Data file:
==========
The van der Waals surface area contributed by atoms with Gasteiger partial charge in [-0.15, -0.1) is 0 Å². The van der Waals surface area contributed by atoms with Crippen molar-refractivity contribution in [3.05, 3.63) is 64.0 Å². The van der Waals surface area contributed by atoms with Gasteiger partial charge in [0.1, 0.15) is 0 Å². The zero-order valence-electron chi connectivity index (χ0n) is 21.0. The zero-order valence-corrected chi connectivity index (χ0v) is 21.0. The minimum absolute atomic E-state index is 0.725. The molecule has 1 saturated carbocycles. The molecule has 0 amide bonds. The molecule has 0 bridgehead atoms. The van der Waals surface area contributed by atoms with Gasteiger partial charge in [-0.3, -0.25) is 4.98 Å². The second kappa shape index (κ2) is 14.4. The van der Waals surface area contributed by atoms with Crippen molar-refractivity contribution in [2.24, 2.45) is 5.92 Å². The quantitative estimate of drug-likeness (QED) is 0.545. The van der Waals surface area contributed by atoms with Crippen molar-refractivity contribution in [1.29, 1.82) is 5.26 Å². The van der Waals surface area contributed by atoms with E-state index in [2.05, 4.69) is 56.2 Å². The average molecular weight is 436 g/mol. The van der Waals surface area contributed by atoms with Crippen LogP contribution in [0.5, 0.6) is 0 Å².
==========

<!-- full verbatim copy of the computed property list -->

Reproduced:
The van der Waals surface area contributed by atoms with Gasteiger partial charge in [-0.15, -0.1) is 0 Å². The van der Waals surface area contributed by atoms with Crippen molar-refractivity contribution in [3.05, 3.63) is 64.0 Å². The van der Waals surface area contributed by atoms with Gasteiger partial charge in [0.1, 0.15) is 0 Å². The zero-order valence-electron chi connectivity index (χ0n) is 21.0. The zero-order valence-corrected chi connectivity index (χ0v) is 21.0. The minimum absolute atomic E-state index is 0.725. The molecule has 1 saturated carbocycles. The molecule has 0 amide bonds. The molecule has 0 bridgehead atoms. The van der Waals surface area contributed by atoms with Gasteiger partial charge in [-0.3, -0.25) is 4.98 Å². The second kappa shape index (κ2) is 14.4. The van der Waals surface area contributed by atoms with Crippen molar-refractivity contribution in [2.24, 2.45) is 5.92 Å². The quantitative estimate of drug-likeness (QED) is 0.545. The van der Waals surface area contributed by atoms with Crippen molar-refractivity contribution in [1.29, 1.82) is 5.26 Å². The van der Waals surface area contributed by atoms with E-state index in [2.05, 4.69) is 56.2 Å². The average molecular weight is 436 g/mol. The van der Waals surface area contributed by atoms with Crippen LogP contribution in [0.5, 0.6) is 0 Å².